Now of course some people would defend that by saying that the gospel is only good news if you’ve already heard and understood the bad news. So, for example, CS Lewis argued that when Christianity first appeared on the scene, people were painfully aware of the fact that they were sinners and that they were separated from God by their sin; so when Christians told them that (to quote Saint Paul) ‘God was in Christ reconciling the world to himself not counting mens sins against them’ that was immediately and obviously fantastic news. Today, however, people might not even believe in God let alone in the idea of sin so, unfortunately, we can’t make the good news meaningful to them without telling them the bad news first. Which, from a certain perspective, makes us the bearers of bad news and clearly Christians are often perceived as judgemental, puritanical, killjoys by people outside the church.

However, I think that the problem goes deeper than that. It seems to me that this ‘I need to tell you the bad news before I can tell you the good news’ approach turns the gospel into a more serious version of one of those I’ve got some good news and some bad news jokes of which my favourite has to be the one about the preacher who got into the pulpit one Sunday and said to his congregation: "I’ve got some good news and some bad news. The good news is, we have more than enough money to pay for our new building program. The bad news is, it's still in your pockets." Hmm. I guess I can’t use that in a stewardship campaign now. Probably not a good idea anyway…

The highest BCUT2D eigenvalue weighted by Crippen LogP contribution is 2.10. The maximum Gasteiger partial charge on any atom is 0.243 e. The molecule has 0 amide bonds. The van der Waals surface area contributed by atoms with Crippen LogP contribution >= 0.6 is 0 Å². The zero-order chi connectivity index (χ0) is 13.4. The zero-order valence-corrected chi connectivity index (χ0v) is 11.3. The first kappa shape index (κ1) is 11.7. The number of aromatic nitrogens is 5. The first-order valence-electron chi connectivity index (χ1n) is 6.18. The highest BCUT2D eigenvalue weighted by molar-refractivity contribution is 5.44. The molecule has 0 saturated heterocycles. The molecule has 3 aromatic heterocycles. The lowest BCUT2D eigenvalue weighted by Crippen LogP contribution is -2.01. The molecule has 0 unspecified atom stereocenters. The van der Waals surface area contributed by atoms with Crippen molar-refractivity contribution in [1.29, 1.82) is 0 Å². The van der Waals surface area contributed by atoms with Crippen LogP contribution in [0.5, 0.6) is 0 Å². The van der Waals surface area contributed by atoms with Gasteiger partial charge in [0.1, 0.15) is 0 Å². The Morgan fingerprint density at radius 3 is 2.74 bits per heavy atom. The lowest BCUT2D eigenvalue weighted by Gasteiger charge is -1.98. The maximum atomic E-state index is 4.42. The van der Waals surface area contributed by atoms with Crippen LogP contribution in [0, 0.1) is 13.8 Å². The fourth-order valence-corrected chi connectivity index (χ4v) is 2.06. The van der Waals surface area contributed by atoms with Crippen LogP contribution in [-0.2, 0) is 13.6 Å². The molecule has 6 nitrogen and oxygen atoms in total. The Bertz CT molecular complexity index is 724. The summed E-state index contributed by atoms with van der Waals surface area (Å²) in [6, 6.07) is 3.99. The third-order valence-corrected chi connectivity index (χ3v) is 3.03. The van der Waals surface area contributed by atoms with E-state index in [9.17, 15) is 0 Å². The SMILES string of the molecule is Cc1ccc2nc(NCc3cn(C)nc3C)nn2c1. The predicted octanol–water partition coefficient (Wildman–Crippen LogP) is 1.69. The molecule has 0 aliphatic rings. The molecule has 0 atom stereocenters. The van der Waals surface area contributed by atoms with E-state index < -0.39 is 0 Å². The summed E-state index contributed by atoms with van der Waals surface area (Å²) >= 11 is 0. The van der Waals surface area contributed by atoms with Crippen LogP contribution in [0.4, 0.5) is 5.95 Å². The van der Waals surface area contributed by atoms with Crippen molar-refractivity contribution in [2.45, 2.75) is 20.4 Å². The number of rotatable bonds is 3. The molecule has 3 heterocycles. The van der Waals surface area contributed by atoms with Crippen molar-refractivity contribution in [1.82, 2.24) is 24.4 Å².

But the point is, the ‘gospel’ that says, if you do this, you’ll be okay but if you don’t you won’t is not, in my opinion, good news; indeed it’s debateable whether it’s actually news at all. It’s a bit like those things you get from Reader’s Digest or whoever saying you ‘may have won this, that or the other’. Well, pardon me if I don’t start jumping up and down with excitement. In fact, don’t bother me until I have actually won something. And the gospel as I understand it is good news of that order; not that something might happen if we do something first but that something has already happened; something that has changed the whole of creation including our lives whether we know or care about it or not.